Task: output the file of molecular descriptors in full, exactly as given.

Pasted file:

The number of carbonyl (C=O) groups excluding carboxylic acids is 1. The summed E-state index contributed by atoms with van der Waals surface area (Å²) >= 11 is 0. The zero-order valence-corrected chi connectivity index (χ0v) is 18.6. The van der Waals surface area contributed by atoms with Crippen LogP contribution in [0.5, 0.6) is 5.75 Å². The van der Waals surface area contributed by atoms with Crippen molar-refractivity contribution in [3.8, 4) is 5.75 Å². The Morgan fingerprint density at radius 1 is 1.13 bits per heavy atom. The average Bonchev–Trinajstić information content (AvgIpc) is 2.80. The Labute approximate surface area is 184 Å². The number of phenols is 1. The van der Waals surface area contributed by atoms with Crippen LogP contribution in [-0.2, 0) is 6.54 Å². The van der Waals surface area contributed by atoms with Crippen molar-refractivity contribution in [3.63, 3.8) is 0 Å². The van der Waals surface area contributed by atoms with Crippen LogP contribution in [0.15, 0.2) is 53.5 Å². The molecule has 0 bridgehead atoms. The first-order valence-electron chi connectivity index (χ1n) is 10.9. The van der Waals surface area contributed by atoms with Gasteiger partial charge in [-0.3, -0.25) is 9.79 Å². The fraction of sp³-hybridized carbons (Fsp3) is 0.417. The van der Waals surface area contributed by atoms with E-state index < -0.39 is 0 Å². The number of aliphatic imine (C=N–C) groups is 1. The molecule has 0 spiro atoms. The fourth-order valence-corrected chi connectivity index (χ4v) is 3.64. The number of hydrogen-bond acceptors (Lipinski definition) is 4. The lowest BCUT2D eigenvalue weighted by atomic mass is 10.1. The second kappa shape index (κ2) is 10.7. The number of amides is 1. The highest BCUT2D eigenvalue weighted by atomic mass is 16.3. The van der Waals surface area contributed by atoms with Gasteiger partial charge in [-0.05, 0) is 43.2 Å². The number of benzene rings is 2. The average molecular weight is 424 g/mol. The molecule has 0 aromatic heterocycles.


The number of carbonyl (C=O) groups excluding carboxylic acids is 1. The summed E-state index contributed by atoms with van der Waals surface area (Å²) >= 11 is 0. The zero-order valence-corrected chi connectivity index (χ0v) is 18.6. The van der Waals surface area contributed by atoms with Crippen LogP contribution in [0.5, 0.6) is 5.75 Å². The van der Waals surface area contributed by atoms with Crippen molar-refractivity contribution in [3.8, 4) is 5.75 Å². The Morgan fingerprint density at radius 1 is 1.13 bits per heavy atom. The average Bonchev–Trinajstić information content (AvgIpc) is 2.80. The Labute approximate surface area is 184 Å². The number of phenols is 1. The van der Waals surface area contributed by atoms with Crippen LogP contribution in [-0.2, 0) is 6.54 Å². The van der Waals surface area contributed by atoms with Crippen molar-refractivity contribution in [3.63, 3.8) is 0 Å². The van der Waals surface area contributed by atoms with Crippen LogP contribution in [0.15, 0.2) is 53.5 Å². The molecule has 0 bridgehead atoms. The first-order valence-electron chi connectivity index (χ1n) is 10.9. The van der Waals surface area contributed by atoms with Gasteiger partial charge in [-0.3, -0.25) is 9.79 Å². The fraction of sp³-hybridized carbons (Fsp3) is 0.417. The van der Waals surface area contributed by atoms with E-state index < -0.39 is 0 Å². The number of aliphatic imine (C=N–C) groups is 1. The molecule has 0 spiro atoms. The fourth-order valence-corrected chi connectivity index (χ4v) is 3.64. The number of hydrogen-bond acceptors (Lipinski definition) is 4. The lowest BCUT2D eigenvalue weighted by atomic mass is 10.1. The second kappa shape index (κ2) is 10.7. The number of amides is 1. The highest BCUT2D eigenvalue weighted by atomic mass is 16.3. The van der Waals surface area contributed by atoms with Gasteiger partial charge in [-0.05, 0) is 43.2 Å². The number of benzene rings is 2. The average molecular weight is 424 g/mol. The molecule has 0 aromatic heterocycles.